Molecular and genetic analysis of novel Slicer-dependent miRNA pathways in blood Most conserved microRNAs (miRNAs) are generated by a biogenesis pathway that deposits them into an Argonaute effector, guiding them to broad regulatory target networks. Amongst the cohort of four mammalian Argonautes, only Ago2 has catalytic ability to cleave transcripts, an enzymatic activity known as Slicing that underlies experimental RNA interference. Nevertheless, the endogenous biological usage of mammalian Slicing remains largely mysterious. Our previous and ongoing studies provide the unexpected perspective of multiple Slicing-dependent biogenesis strategies that generate both Dicer-independent and Dicer-dependent erythroid miRNAs. These data strongly support our hypothesis that a dominant usage of Ago2 catalysis is to generate specific conserved miRNAs in the blood system. Our extensive preliminary data are the basis of (1) a series of biochemical and genomic experiments to elucidate a novel Slicing-dependent miRNA biogenesis mechanism, (2) genetic studies of novel knockout animals of erythroid, Slicing-dependent miRNAs in normal development, blood homeostasis and leukemia, and (3) molecular genetic analyses that seek to connect dysregulated processes in Ago2-catalytically defective blood system to specific Slicing- dependent miRNAs. These studies will bring new insights on post-transcriptional control of erythroid development, homeostasis, and blood cancer, as well as pinpoint the functional basis of mammalian RNAi to the generation of erythroid-specific miRNAs.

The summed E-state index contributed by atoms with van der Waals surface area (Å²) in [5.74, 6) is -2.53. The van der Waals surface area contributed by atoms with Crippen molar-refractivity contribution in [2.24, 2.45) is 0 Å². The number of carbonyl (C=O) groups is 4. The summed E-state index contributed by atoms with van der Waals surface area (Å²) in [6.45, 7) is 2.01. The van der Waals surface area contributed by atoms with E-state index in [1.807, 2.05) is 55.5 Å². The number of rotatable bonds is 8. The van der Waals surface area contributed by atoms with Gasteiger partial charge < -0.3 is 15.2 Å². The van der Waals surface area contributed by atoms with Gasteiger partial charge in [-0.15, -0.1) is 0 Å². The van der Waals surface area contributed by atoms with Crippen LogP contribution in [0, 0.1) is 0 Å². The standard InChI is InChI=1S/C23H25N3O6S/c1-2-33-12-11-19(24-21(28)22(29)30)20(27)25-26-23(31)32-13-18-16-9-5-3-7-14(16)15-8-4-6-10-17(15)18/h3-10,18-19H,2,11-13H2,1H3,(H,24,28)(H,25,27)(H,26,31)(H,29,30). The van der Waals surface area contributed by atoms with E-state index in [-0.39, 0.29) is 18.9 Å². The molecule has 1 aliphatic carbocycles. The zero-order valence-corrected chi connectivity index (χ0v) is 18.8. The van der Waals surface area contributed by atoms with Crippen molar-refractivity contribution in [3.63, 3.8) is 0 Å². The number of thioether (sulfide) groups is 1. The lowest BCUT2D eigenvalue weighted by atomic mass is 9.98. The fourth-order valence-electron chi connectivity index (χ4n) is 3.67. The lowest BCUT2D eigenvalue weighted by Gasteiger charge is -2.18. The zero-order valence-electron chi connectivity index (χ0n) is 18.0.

microRNAs (miRNAs) are ~22 nucleotide RNA molecules that guide Argonaute (Ago) effector complexes to target transcripts for repression. Collectively, miRNAs mediate broad gene regulatory networks with substantial impact on disease and cancer. Special Ago proteins, such as mammalian Ago2, have the ability to cleave target transcripts. This enzymatic activity, referred to as 'Slicing', underlies the powerful experimental tecnique of RNA interference, but the endogenous biological significance of Slicing is poorly understood. Our previous and ongoing studies demonstrate that in mammals, Slicing activity is intimately and fundamentally tied to the erythroid system. In particular, we show that there are multiple non-canonical biogenesis mechanisms for erythroid-restricted miRNAs that uniquely require Ago2-Slicing activity. We propose a combination of biochemical, molecular, genetic, and genomewide studies to elucidate the biological requirements of non-canonical erythroid miRNAs, and how they surprisingly underlie the blood defects of Slicing-defective mammals.